By Ryan Michaels
The Birmingham Times
Birmingham Mayor Randall Woodfin, city leaders and other dignitaries that included U.S. Secretary of Transportation Pete Buttigieg, on Thursday cut the ribbon at the historic A.G. Gaston Motel on 5th Avenue North where substantial completion of a three-year restoration has been completed.
The motel, which was first built by legendary Birmingham businessman Gaston, to provide accommodations for Black guests traveling in the segregated South, served as a significant meeting place for various Civil Rights Movement leaders of the 1960s, like Rev. Fred L. Shuttlesworth and Martin Luther King Jr.
Room 30 in the motel became known as the “War Room,” where Project C – “C” for confrontation, a series of Birmingham sit-ins, marches, and boycotts — was strategized by Shuttlesworth, King, Jr., Wyatt Walker and other Civil Rights leaders. It was in that room where King decided to defy a court injunction and be jailed alongside local protesters — a move that led to his famous “Letter from Birmingham Jail.”
Woodfin said restoration of the historic site is a continuation of the city’s mission to “reflect, restore, renew . . .Those have been our guiding principles as we’ve journeyed to restore what our forefathers, as well as our foremothers, built for us on this hallowed ground we are all seated and standing on right now,” Woodfin said.
U.S. Rep. Terri Sewell, who represents Alabama’s seventh congressional district, said, “the promise of historic preservation is the promise that we know from whence we come and on whose shoulders we stand, but it also is important that we pay it forward.”
The restored motel should be a space that emboldens people in their continuing efforts for justice, Sewell added.
“It’s so important that we not only preserve these sites, but we remember, reflect as the mayor said, but we also come and be renewed in a space like this, renewed and rededicate ourselves to the premise for which they all thought, which is for this country to live up to its highest ideals of equality and justice for all,” Sewell said.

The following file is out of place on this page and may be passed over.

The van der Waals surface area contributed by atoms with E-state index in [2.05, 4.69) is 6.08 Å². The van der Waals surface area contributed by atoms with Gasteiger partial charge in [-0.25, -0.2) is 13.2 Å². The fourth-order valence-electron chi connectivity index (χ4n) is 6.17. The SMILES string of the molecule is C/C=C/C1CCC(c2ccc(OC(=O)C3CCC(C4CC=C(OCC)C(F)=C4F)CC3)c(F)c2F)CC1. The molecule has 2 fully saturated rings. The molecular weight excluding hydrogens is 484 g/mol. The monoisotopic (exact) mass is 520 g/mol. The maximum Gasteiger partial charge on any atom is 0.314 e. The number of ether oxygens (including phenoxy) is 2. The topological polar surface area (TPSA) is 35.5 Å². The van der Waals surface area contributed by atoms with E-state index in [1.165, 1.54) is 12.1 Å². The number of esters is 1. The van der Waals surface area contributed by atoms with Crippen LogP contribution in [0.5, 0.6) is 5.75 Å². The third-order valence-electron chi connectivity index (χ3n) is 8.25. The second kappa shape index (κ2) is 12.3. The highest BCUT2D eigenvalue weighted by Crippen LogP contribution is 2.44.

The restored motel will call on people in positions of authority “to examine how we are making ourselves useful to the cause of racial justice and fairness and equity,” Buttigieg said.
“Some would rather ignore our past than come to terms with it in the service of a better future, as if divisions from the past that we live with today could be wished away by just not talking about them, not acknowledging them, but of course, the promise of our future depends on our relationship to the past,” he said.
Lance Hatten, acting National Parks Service (NPS) director for the Southeast, said the motel housed those of intense courage during the Civil Rights Movement.
“Where we stand is hallowed ground, made so by the suffering and the courage of Birmingham residents, that in 1963, gathered here to challenge racial segregation. I am inspired by the example of their bravery and disturbed by the ferocious violence used to suppress them,” Hatten said.
The A.G. Gaston Motel is part of the Birmingham Civil Rights National Monument, a collaborative partnership of the NPS, the city of Birmingham and the Historical Preservation Authority, which encompasses four blocks downtown and includes 16th Street Baptist Church, Kelly Ingram Park, St. Paul United Methodist Church and Bethel Baptist Church in the Collegeville neighborhood.
“What happened at these places propelled human and civil rights to the forefront of the American conscience. What happened here is more than history. It represents a national sacrifice for the cause of equality. It is the lived experience of Birmingham residents,” Hatten said.